Agencies also should ask directly for shares from the public in their posts. This creates a feeling of “deputization” and may lead to further distribution of the message. Additionally, IACP stresses the importance of both posting information about specific suspects and notifying the public when they are apprehended.11 Further, compelling photos can help increase shares.


Agencies can find something interesting or unique about any case. Officers should discuss publicizing investigations and perform a simple balancing test, weighing the risks against the need for public assistance. If the need for a tip is greater, they should craft a message and succinctly convey the essential idea in a way that the reader will absorb. Further, as social media platforms evolve over time, departments must change their practices accordingly.

“Fortunately, some of the rules of traditional media apply when using social media.”

Ms. Brunell, a retired supervisory special agent, serves with a private corporation as an associate director of a crisis and security consulting team. She can be contacted at Kimberly.brunell@controlrisks.com.

Dr. Craun is a research coordinator in the FBI’s Behavioral Analysis Unit-5 in Quantico, Virginia. She can be contacted at swcraun@fbi.gov.


1 2015 Social Media Survey Results (Washington, DC: International Association of Chiefs of Police), accessed July 23, 2019, http://www.iacpsocialmedia.org/wp-content/uploads/2017/01/FULL-2015-Social-Media-Survey-Results.ressed.pdf.
2 Lori Brainard and Mariglynn Edlins, “Top 10 U.S. Municipal Police Departments and Their Social Media Usage,” The American Review of Public Administration 45, no. 6 (2015), accessed July 23, 2019, http://dx.doi.org/10.1177/0275074014524478.
3 2015 Social Media Survey Results.
4 Pei-Wen Fu, Chi-Cheng Wu, and Yung-Jan Cho, “What Makes Users Share Content on Facebook? Compatibility Among Psychological Incentive, Social Capital Focus, and Content Type,” Computers in Human Behavior 67 (February 2017): 23-32, accessed July 23, 2019, http://dx.doi.org/10.1016/j.chb.2016.10.010.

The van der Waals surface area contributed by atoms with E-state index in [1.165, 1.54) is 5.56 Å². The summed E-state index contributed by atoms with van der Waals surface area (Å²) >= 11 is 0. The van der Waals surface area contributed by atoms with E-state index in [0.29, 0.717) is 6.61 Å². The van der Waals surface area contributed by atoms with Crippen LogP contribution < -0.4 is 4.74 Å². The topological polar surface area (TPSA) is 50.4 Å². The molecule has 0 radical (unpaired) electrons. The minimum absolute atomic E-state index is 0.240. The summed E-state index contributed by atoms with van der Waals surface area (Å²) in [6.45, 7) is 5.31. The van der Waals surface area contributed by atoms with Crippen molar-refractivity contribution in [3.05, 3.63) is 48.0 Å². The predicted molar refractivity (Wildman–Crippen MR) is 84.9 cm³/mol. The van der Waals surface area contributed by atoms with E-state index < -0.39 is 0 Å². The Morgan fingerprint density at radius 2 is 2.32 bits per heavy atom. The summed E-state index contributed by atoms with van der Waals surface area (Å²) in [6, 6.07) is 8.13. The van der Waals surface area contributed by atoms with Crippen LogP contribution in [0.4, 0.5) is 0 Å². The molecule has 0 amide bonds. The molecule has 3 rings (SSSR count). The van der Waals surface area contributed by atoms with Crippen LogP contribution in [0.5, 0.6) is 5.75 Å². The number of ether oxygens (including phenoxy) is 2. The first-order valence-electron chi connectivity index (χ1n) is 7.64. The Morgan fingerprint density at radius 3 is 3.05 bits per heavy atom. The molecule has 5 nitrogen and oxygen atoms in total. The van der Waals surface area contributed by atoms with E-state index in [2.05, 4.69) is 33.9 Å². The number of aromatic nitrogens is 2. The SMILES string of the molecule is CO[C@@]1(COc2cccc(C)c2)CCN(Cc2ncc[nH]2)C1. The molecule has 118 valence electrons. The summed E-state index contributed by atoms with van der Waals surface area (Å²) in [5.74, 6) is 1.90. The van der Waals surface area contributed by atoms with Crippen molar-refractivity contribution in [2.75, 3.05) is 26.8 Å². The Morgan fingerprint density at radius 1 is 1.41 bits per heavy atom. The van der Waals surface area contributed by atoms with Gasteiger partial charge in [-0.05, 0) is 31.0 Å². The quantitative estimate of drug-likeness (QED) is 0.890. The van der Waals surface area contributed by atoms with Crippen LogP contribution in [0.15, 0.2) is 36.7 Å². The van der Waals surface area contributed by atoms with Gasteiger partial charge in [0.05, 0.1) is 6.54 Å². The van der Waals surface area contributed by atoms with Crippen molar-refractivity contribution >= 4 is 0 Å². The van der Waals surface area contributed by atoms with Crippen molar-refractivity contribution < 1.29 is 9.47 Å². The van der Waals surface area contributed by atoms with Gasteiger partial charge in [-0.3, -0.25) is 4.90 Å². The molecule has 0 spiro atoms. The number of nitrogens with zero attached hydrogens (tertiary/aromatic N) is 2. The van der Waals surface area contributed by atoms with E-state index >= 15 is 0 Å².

5 Katie Nelson, “Finding Your Social Media Funny Bone,” The International Association of Chiefs of Police Official Blog, January 25, 2017.
6 Bangor, Maine, Police Department, Facebook post, May, 23, 2016, accessed July 24, 2019, https://www.facebook.com/bangormainepolice/.
7 This research occurred in 2017. While the data are approximately 3 years old, the behavior measured remains applicable today, with social media so abundant in modern life. For a more comprehensive description of the study’s methodology, see Kimberly F. Brunell, Sarah W. Craun, and Briana Davis, “The Relationship Between Facebook Reactions and Sharing Investigative Requests for Assistance,” Journal of Police and Criminal Psychology, November 7, 2018, accessed July 24, 2019, https://doi.org/10.1007/s11896-018-9297-6.
8 Saleem Alhabash, Anna R. McAlister, Chen Lou, and Amy Hagerstrom, “From Clicks to Behaviors: The Mediating Effect of Intentions to Like, Share, and Comment on the Relationship Between Message Evaluations and Offline Behavioral Intentions,” Journal of Interactive Advertising 15, no. 2 (2015): 82-96, accessed July 24, 2019, http://dx.doi.org/10.1080/15252019.2015.1071677.
9 For additional information, see “Facebook Analytics,” Facebook, accessed August 5, 2019, https://analytics.facebook.com/.
10 Seth Godin, All Marketers Tell Stories (New York, NY: Penguin, 2012).
11 Building Your Presence with Facebook Pages: A Guide for Police Departments (Washington, DC: International Association of Chiefs of Police), accessed July 24, 2019, http://www.iacpsocialmedia.org/wp-content/uploads/2017/01/FacebookPagesGuide.pdf.